Performance of GPS units for deployment on semiaquatic animals
Journal article, Peer reviewed
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Original versionPLoS ONE. 2018. 10.1371/journal.pone.0207938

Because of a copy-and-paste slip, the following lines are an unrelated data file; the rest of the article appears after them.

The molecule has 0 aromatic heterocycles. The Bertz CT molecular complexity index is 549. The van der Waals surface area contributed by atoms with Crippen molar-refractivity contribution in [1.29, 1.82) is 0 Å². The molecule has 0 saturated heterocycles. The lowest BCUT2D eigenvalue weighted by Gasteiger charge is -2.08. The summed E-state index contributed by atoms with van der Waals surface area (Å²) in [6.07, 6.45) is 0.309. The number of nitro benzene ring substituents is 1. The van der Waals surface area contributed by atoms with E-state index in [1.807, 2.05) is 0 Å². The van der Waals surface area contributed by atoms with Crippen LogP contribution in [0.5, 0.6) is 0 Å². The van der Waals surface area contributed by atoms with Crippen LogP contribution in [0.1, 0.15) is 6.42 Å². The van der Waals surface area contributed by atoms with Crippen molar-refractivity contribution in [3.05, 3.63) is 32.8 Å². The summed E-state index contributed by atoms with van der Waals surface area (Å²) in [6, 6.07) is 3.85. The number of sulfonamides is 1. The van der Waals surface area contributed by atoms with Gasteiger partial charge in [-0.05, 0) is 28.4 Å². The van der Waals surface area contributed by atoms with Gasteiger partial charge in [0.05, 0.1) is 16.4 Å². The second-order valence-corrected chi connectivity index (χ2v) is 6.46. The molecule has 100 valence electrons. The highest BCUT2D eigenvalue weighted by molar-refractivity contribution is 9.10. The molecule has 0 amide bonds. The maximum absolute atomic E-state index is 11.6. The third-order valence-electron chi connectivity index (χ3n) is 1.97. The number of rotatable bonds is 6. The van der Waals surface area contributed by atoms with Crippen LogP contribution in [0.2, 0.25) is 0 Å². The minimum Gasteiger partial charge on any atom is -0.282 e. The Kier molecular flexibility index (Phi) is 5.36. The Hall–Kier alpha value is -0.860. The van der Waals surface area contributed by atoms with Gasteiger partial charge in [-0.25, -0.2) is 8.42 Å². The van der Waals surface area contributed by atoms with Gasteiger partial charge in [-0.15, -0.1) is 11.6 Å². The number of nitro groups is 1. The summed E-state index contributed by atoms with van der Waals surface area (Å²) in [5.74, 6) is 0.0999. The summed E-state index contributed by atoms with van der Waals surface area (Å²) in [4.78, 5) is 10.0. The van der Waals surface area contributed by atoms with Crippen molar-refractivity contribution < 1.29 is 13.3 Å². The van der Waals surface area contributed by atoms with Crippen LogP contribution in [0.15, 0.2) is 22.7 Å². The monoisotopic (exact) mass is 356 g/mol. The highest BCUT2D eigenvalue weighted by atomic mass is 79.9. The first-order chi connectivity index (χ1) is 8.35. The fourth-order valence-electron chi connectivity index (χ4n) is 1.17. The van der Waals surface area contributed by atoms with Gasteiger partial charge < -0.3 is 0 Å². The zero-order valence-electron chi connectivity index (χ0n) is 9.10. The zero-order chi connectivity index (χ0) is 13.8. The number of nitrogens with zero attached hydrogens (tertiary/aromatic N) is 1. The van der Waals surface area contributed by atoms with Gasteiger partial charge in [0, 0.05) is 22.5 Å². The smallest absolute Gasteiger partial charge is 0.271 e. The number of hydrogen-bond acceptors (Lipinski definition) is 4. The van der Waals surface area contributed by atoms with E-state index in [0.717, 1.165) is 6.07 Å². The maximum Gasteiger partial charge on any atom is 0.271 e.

Global Positioning System (GPS) technology is widely used in wildlife research to study animal movement and habitat use. In order to evaluate the quality and reliability of GPS data, the factors influencing the performance of these devices must be known, especially for semiaquatic species, because terrestrial and aquatic habitat might affect GPS performance differently. We evaluated the location error and fix success rate of three GPS receiver models in stationary tests and on a semi-aquatic mammal, the Eurasian beaver (Castor fiber). The location error during stationary tests was on average 15.7 m, and increased with increasing canopy closure, slope, and horizontal dilution of precision, potentially leading to the erroneous classification of GPS positions when studying habitat use in animals. In addition, the position of the GPS antenna (flat versus 90˚ tilted) affected the location error, suggesting that animal behavior affects GPS performance. The fix success rate was significantly higher during stationary tests compared to when GPS units were deployed on beavers (94% versus 86%). Further, GPS receivers did not obtain any positions underwater and underground, the latter potentially allowing the estimation of activity periods in animals that use lodges or burrows as shelter. We discuss the possibilities for data screening, the use of buffer zones along the shoreline, and combination with other data loggers to avoid the erroneous classification of GPS positions when studying habitat use.
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